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    (Original post by TheWolf)
    as income increases the marginal propensity to consume increases rihgt?
    Depends.. if the only available goods are inferior goods then the mpc will probably fall. Some people might save the money if they win the lottery and live off the interest generated... so not nessecarily.
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    (Original post by TheWolf)
    as income increases the marginal propensity to consume increases rihgt?
    No it decreases, I think.

    For every extra pound of disposable income you get, the marginal propensity to consume is the amount of that that a person chooses to spend.

    This value will be higher for people on lower incomes.
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    (Original post by adk)
    No it decreases, I think.

    For every extra pound of disposable income you get, the marginal propensity to consume is the amount of that that a person chooses to spend.

    This value will be higher for people on lower incomes.
    Discretionary income, not disposible, with disposible bills and mortgage payments have yet still to be deducted.
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    Okay, edexcel here but need to clear up Merit goods. Which diagram do you draw for them?

    Just the normal positive externality MSB/MPB diagram? But it's the full private benefit which is not realised and although it generates positive externalities, one of the reasons it would be under-provided is that the full private benefit is not realised?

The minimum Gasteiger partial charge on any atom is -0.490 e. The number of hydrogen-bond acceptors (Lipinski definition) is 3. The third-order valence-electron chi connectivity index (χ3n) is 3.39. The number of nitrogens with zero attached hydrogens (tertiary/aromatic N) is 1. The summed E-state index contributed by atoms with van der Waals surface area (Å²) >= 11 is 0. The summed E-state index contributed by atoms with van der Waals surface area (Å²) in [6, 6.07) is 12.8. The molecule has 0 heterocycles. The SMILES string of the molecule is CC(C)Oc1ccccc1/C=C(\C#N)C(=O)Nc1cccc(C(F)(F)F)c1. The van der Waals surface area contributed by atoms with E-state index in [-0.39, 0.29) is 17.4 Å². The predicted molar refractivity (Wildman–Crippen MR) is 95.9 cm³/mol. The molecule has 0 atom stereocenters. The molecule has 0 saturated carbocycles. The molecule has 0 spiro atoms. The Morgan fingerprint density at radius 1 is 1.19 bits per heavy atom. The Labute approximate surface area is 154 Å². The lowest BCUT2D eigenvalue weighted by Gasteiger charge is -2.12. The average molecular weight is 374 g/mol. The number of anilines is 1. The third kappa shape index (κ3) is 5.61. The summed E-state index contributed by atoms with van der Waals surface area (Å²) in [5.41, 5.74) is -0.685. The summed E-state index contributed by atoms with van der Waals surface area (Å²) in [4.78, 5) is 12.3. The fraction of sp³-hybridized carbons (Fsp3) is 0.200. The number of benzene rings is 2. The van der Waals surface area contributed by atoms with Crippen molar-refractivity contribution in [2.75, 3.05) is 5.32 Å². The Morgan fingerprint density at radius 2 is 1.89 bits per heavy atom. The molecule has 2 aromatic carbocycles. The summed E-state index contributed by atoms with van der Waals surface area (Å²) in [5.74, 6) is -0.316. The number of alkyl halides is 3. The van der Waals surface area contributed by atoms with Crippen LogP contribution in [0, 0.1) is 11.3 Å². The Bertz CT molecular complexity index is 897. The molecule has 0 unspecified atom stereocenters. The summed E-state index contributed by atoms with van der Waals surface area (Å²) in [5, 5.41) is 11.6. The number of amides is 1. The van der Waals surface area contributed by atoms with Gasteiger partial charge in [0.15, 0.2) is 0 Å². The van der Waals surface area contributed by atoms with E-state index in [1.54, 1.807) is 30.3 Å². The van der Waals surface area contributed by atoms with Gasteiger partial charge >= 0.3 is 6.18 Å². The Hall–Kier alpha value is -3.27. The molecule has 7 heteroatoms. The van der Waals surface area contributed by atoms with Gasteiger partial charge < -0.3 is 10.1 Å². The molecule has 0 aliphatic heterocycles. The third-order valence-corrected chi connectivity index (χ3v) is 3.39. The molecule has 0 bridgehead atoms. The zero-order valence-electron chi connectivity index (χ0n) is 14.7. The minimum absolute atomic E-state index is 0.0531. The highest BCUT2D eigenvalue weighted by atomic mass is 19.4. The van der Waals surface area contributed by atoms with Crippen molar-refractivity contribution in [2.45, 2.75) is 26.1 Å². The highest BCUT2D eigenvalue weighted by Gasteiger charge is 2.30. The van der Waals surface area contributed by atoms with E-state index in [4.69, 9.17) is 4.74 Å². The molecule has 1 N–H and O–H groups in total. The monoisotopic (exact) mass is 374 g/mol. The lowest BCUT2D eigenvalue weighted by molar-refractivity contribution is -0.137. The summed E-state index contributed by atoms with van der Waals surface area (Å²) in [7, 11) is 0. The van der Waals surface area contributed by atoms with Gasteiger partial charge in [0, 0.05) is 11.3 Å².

I have seen Merit good diagrams with Marginal cost going upwards and Average Revenue1 + Average Revenue2 downwards (AR2 as the real benefit to the consumer).

    But also, on tutor2u, they use the MSB. MBC/MSC diagram as it generates extrernailities? Do I draw both? :confused:
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    (Original post by deianra)
    Okay, edexcel here but need to clear up Merit goods. Which diagram do you draw for them?

    Just the normal positive externality MSB/MPB diagram? But it's the full private benefit which is not realised and although it generates positive externalities, one of the reasons it would be under-provided is that the full private benefit is not realised?

    I have seen Merit good diagrams with Marginal cost going upwards and Average Revenue1 + Average Revenue2 downwards (AR2 as the real benefit to the consumer).

    But also, on tutor2u, they use the MSB. MBC/MSC diagram as it generates extrernailities? Do I draw both? :confused:
    im just drawing the positive externality one with pmb and smb and shows the deadweight triangle as the potential welfare gain
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    (Original post by deianra)
    Okay, edexcel here but need to clear up Merit goods. Which diagram do you draw for them?

    Just the normal positive externality MSB/MPB diagram? But it's the full private benefit which is not realised and although it generates positive externalities, one of the reasons it would be under-provided is that the full private benefit is not realised?